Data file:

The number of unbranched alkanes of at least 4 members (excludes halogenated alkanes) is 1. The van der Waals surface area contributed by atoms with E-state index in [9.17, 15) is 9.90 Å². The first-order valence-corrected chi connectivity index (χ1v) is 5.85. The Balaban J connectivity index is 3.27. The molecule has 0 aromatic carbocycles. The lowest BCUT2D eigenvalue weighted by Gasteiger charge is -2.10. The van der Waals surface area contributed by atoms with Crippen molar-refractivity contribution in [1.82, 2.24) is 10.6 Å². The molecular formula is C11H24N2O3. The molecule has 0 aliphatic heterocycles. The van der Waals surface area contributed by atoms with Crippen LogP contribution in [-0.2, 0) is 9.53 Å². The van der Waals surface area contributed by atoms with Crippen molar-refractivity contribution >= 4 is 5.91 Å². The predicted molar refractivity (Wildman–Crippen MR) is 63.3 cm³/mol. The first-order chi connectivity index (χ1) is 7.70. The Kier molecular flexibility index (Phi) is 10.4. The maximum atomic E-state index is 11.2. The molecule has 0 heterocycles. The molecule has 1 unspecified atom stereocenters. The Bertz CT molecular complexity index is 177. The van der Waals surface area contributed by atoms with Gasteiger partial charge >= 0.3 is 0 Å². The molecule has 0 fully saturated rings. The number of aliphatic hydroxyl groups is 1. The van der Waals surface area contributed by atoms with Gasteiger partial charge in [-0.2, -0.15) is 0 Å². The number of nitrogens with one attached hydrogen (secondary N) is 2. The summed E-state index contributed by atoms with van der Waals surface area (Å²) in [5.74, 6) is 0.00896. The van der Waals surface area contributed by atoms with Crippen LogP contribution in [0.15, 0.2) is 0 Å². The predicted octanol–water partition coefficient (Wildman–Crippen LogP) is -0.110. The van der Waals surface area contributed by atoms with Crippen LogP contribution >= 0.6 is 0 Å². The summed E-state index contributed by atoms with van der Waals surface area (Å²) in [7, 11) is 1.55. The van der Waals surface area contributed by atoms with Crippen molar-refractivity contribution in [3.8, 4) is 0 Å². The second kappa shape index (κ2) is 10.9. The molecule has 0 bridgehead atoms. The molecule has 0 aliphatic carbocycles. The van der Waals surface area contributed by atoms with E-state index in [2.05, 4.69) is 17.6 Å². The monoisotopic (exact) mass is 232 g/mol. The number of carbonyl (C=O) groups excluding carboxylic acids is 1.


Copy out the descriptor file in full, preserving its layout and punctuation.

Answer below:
The number of unbranched alkanes of at least 4 members (excludes halogenated alkanes) is 1. The van der Waals surface area contributed by atoms with E-state index in [9.17, 15) is 9.90 Å². The first-order valence-corrected chi connectivity index (χ1v) is 5.85. The Balaban J connectivity index is 3.27. The molecule has 0 aromatic carbocycles. The lowest BCUT2D eigenvalue weighted by Gasteiger charge is -2.10. The van der Waals surface area contributed by atoms with Crippen molar-refractivity contribution in [1.82, 2.24) is 10.6 Å². The molecular formula is C11H24N2O3. The molecule has 0 aliphatic heterocycles. The van der Waals surface area contributed by atoms with Crippen LogP contribution in [-0.2, 0) is 9.53 Å². The van der Waals surface area contributed by atoms with Crippen molar-refractivity contribution >= 4 is 5.91 Å². The predicted molar refractivity (Wildman–Crippen MR) is 63.3 cm³/mol. The first-order chi connectivity index (χ1) is 7.70. The Kier molecular flexibility index (Phi) is 10.4. The maximum atomic E-state index is 11.2. The molecule has 0 heterocycles. The molecule has 1 unspecified atom stereocenters. The Bertz CT molecular complexity index is 177. The van der Waals surface area contributed by atoms with Gasteiger partial charge >= 0.3 is 0 Å². The molecule has 0 fully saturated rings. The number of aliphatic hydroxyl groups is 1. The van der Waals surface area contributed by atoms with Gasteiger partial charge in [-0.2, -0.15) is 0 Å². The number of nitrogens with one attached hydrogen (secondary N) is 2. The summed E-state index contributed by atoms with van der Waals surface area (Å²) in [5.74, 6) is 0.00896. The van der Waals surface area contributed by atoms with Crippen LogP contribution in [0.15, 0.2) is 0 Å². The predicted octanol–water partition coefficient (Wildman–Crippen LogP) is -0.110. The van der Waals surface area contributed by atoms with Crippen LogP contribution >= 0.6 is 0 Å². The summed E-state index contributed by atoms with van der Waals surface area (Å²) in [7, 11) is 1.55. The van der Waals surface area contributed by atoms with Crippen molar-refractivity contribution in [3.8, 4) is 0 Å². The second kappa shape index (κ2) is 10.9. The molecule has 0 bridgehead atoms. The molecule has 0 aliphatic carbocycles. The van der Waals surface area contributed by atoms with E-state index in [2.05, 4.69) is 17.6 Å². The monoisotopic (exact) mass is 232 g/mol. The number of carbonyl (C=O) groups excluding carboxylic acids is 1.